Gromacs

Installation Instructions 4.5

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    Planning

    You will need to install GROMACS and any prerequisites somewhere you have write access. If you have superuser privileges, then you will have the option of just installing to the default locations. If you have a site installation policy that prohibits this, or lack superuser privileges, or wish to maintain multiple GROMACS installations, then you will need to choose somewhere suitable to install. For example, user joe might wish to install FFTW to /home/joe/programs/fftw.

    GROMACS is able to compile as a set of shared libraries, which greatly reduces the disk footprint of the installation, but this can be tricky on some platforms. If you encounter problems at the linking stages below, it is recommended that you configure everything for static libraries (i.e. with --disable-shared or --enable-all-static).

    Prerequisites

    GROMACS relies on very few external dependencies, namely:

    • An ANSI C compiler, and (very rarely) a Fortran compiler. GROMACS can be compiled entirely in C, which means you should be able to get it running on essentially any UNIX-style computer in the world. However prior to version 4.5, we also provide the innermost loops for some platforms in Fortran to improve performance, so we strongly recommend you to use a Fortran compiler on those platforms if you can - it makes a huge difference! For modern Intel and AMD processors we provide faster loops written in assembler, so for those you should skip Fortran. gcc version 4.5 is recommended, but for some very recent processors, gcc 4.6 can give better performance. Where assembly loops are in use, GROMACS performance is largely independent of the compiler used, so don't worry too much about it. The gcc 4.1.x series of compilers shipped with some Linux workstation distributions are broken for GROMACS - do not attempt to compile GROMACS with them.
    • To enable the native GPU acceleration in GROMACS, CUDA v3.2 or higher is required. The CUDA toolkit can be downloaded from the NVIDIA website.
    • If you want to run in parallel across a network, you need MPI. If you are running on a supercomputer you probably already have an optimized MPI version installed - consult your documentation or ask your system administrator. See below for information about how to make use of MPI.  As of GROMACS 4.5, threading is supported, so for e.g multi-core workstations, MPI is no longer required. Some older versions of MPICH and MVAPICH are unsuitable. OpenMPI is recommended.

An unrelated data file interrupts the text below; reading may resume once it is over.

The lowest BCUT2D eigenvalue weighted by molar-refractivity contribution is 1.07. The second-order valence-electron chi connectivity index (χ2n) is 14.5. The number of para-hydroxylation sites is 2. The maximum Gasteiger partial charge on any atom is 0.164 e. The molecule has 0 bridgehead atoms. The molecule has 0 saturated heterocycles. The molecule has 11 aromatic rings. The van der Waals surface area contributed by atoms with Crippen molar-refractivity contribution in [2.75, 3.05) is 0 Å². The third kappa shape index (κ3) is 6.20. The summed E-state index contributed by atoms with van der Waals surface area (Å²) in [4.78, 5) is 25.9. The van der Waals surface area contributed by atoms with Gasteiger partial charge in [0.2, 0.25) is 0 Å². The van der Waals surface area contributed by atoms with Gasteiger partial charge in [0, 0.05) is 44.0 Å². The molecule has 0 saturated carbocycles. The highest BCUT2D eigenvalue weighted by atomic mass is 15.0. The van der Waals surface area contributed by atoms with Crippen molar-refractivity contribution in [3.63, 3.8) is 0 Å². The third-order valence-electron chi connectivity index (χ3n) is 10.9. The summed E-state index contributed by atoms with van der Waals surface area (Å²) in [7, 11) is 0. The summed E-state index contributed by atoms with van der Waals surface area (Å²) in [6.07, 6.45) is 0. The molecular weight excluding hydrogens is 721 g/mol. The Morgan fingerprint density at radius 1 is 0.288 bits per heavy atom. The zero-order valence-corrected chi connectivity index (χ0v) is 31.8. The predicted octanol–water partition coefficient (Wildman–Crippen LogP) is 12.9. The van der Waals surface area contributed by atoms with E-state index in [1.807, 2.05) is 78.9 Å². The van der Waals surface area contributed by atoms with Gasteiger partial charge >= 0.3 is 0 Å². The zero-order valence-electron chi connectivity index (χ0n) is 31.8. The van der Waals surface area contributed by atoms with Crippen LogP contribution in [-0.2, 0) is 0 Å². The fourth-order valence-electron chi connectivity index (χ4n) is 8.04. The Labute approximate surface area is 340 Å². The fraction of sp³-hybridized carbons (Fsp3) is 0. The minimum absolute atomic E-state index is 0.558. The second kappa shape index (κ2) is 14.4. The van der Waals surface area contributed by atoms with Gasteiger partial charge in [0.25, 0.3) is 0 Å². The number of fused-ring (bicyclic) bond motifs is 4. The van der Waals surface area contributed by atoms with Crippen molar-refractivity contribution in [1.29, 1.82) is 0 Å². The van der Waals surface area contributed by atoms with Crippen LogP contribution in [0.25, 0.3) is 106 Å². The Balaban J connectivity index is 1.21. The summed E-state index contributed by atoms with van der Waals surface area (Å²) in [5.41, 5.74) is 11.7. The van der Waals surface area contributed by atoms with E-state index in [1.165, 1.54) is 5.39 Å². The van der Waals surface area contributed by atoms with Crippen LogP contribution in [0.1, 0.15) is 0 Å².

• You need an FFT library to perform Fourier transforms. Its precision (double vs single) needs to match the precision with which you intend to compile GROMACS. Often a distro will provide only a double-precision version, and to get the full benefit of GROMACS performance you will need to install a single-precision version. Recent GROMACS versions support FFTW-2.1.x, FFTW-3.x, ACML, Intel Math Kernel (MKL) library version 6.0 and later, and we also have a version of FFTPACK built into GROMACS. FFTPACK is really slow, and if there's any possibility you will want to use the PME algorithm, you are strongly advised to use a better FFT library. We currently recommend that you use the free FFTW3 library (see  http://www.fftw.org), since it is the most tested, and very fast.
    • You may want X and Motif/Lesstif libraries and headers for building the optional built-in visualization software ngmx. Note that this may mean installing packages with "-devel" suffixes if using your distro package manager.

    Details for building the FFTW prerequisite

    Various pre-compiled versions of the FFTW libraries exist (as well as rpms, debs, etc.), but to compile FFTW from source, follow these instructions. You may wish to do this if configure complains about FFT libraries, which are only available in double precision in some distributions. The precision of the FFTW libraries must match that of GROMACS. To compile a single-precision version of the libraries:

    ./configure --enable-float
    make
    make install 
    

    A few tips:

    • Add --enable-sse if your computers have i686 or x86-64 processors.